Secondly, you marry a Home Depot person. There is a lot of brokenness in our world today. A lot of us come from families where verbal and physical abuse was present. We have dealt with alcoholism, drug addiction, and we are broken. We are tattered and shattered and battered. We search the aisles of life hoping to find some human being to fix us. It is kind of like the Six Million Dollar Man syndrome. Remember that? It kind of dates me. Steve Austin, astronaut, a man barely alive. We are going to rebuild him. We are going to make him stronger, better.
We look at other people. “Oh, there is a Home Depot person. He can fix me. She can fix me. I am kind of like the Six Million Dollar Man, just rebuild me. Make me better and cleaner and sharper and nicer and sweeter.” Don’t do that. Don’t make that mistake. If you are broken, marriage will not heal your brokenness. If you are going to buy a boat or a car or a home and it has been lived in or used, you are going to check out the maintenance records and see what all has taken place. If something is cracked or broken, that doesn’t always keep you from buying the item, but you have got to know what you are dealing with. That is why in the dating relationship, you have got to see what you are dealing with.
Yes, that person whose hand you hold under the table, that person who looks so irresistible in candlelight, comes from a flawed, fallible family. That person comes from parents who were not perfect. They had brothers and sisters who messed them around. They have taken some hits along the way. You have got to realize that, recognize that, and own that and deal with all the broken stuff this side of the marital equation. Don’t wait until you have already heard the wedding march and you have gone on the Cancun honeymoon. Settle it and deal with it prior to marriage.
The third frantic faux pas: you marry Walt Disney. Question. What do Peter Pan, Aladdin, and Pinocchio all have in common? They lived happily ever after. We say, in our minds, “If I get married it will really simplify my life. It will make everything easier. I will not have problems to deal with, everything will be hunkey dory. Everything will be A-OK. I will have a little picket fence and a dog named Rover. I can throw a football with my son and play Barbies with my daughter.”
I highly recommend marriage. It is great. But marriage complicates your life and we will talk about that more in a little while. Think about marriage. It adds problems to your life. You have got financial challenges to deal with. You might handle money one way, your spouse another. You have got romantic challenges. Rarely are both of you in the mood at the same time. You have got recreational challenges. He likes hunting, she likes to play tennis. Spiritual challenges. One wants to make every session of this series, the other does not. It goes on and on and on. To sit there and say that marriage will let you live happily ever after and that it will solve your problems is not the case.
The fourth frantic faux pas: they marry an alarm clock. You get married because of the tick tock of the biological clock. You say to yourself that you need to get married to take advantage of the child bearing years, which won’t be forever. Most of us get married too young. Most of us get married too fast. Development experts say that we are not fully formed until we are about 25 years of age. Up until that point we are doing some identification work. We are establishing who we are and where we are going. We are doing some individuation work, establishing our own autonomy and independence. We are establishing some core values and doing some spiritual work. Too young and too fast. Don’t let the tick tock of the biological clock drive you into hooking up with the wrong lifetime partner.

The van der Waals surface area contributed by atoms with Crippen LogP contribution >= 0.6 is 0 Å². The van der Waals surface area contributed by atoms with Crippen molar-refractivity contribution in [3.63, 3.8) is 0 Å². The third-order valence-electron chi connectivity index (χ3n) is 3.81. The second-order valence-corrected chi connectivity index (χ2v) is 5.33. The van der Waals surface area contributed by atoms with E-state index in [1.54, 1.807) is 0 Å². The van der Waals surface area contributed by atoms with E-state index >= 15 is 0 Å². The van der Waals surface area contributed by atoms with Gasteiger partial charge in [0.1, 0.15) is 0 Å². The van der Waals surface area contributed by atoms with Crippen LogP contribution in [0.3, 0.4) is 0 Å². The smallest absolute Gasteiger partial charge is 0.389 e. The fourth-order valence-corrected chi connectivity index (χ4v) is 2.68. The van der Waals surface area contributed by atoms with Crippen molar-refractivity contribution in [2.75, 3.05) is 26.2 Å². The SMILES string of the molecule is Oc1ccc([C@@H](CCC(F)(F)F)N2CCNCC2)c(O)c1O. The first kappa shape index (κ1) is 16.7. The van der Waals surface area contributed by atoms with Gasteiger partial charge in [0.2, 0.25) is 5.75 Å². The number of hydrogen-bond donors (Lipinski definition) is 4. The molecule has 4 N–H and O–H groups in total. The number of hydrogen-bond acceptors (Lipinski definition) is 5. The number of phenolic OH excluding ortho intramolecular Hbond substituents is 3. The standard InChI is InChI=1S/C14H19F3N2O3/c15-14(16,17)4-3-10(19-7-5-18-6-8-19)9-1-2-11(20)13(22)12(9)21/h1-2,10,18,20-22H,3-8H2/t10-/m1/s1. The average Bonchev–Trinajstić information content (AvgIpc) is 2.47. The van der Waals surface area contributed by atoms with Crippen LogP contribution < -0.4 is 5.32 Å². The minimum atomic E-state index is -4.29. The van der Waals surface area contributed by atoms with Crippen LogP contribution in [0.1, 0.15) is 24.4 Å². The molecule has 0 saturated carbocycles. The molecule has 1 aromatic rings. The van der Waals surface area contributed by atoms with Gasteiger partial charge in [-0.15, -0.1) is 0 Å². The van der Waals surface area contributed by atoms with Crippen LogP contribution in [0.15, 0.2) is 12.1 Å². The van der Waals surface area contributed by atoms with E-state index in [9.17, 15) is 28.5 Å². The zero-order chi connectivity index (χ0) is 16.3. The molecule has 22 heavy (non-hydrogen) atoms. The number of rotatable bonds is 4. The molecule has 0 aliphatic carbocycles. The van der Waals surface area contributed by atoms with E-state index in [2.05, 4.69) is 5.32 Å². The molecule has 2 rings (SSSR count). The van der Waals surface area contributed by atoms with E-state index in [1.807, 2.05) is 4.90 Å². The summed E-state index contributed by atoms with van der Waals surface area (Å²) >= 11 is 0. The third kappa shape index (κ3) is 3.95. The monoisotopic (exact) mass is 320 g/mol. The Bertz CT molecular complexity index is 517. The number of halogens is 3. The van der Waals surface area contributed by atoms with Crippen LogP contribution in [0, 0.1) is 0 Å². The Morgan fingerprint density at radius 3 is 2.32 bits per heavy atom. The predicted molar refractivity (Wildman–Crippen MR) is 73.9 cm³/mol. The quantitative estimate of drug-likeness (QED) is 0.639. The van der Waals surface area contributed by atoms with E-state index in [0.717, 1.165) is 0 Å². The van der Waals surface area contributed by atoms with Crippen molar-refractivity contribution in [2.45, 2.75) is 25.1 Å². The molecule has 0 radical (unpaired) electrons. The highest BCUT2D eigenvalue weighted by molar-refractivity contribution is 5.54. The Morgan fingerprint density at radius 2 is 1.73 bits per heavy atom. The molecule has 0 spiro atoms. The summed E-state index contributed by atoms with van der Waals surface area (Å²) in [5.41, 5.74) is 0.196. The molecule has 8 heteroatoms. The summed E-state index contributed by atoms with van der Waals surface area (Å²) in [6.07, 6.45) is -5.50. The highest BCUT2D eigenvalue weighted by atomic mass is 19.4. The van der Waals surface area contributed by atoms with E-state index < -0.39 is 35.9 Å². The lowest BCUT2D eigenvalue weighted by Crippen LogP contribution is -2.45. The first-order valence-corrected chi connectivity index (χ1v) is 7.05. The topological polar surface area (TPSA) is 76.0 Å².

The fifth frantic faux pas that unmarrieds make is that they marry a romance novel cover model. You know, the Fabio-type person, or a Pamela Lee-type image. And really, to cut to the core, it is the sexual drive. They fall in lust and not in love. The hormones are raging, the temperature is rising. Sex is a great part of marriage. It is very important; however, you can’t get married just for sex. You do have to have chemistry between the man and woman and we will talk about that next week.
In fact, I am going to stop talking about sex right now because our next message will be entitled “Dangerous Binds,” and it will be about sex and the single adult. But let me say again, unequivocally, based on the authority of God’s word, don’t get married because of the hormone factor. The Bible also says that we are to wait until we get married to have sexual intercourse. I will explain all those implications next week. So we will see you back here at one of our four services.
So, we have the five frantic faux pas. There are probably more. So what? How can I stay away from these faux pas, from these missteps. You know, as our own John Wright says, “What are the deliverables? What is the take home?” I am going to talk to you singles about some things you can do right now based on God’s word concerning loving and honoring God because of your singleness.
View your value. God’s word says to view your value. I am going to read this text. It is the most unpopular verse in the Bible for singles. When I read this verse, most of the potential prospects are eliminated regarding spouse selection. 1 Corinthians 6:14, “Do not be yoked together with unbelievers.” Now, right up front you have got to ask if God was having a bad day when this was written. “Is He trying to cause pain and anguish? This is pretty brutal, is it spiritual apartheid?” God’s command to only date Christians is a command from His loving and generous and caring heart.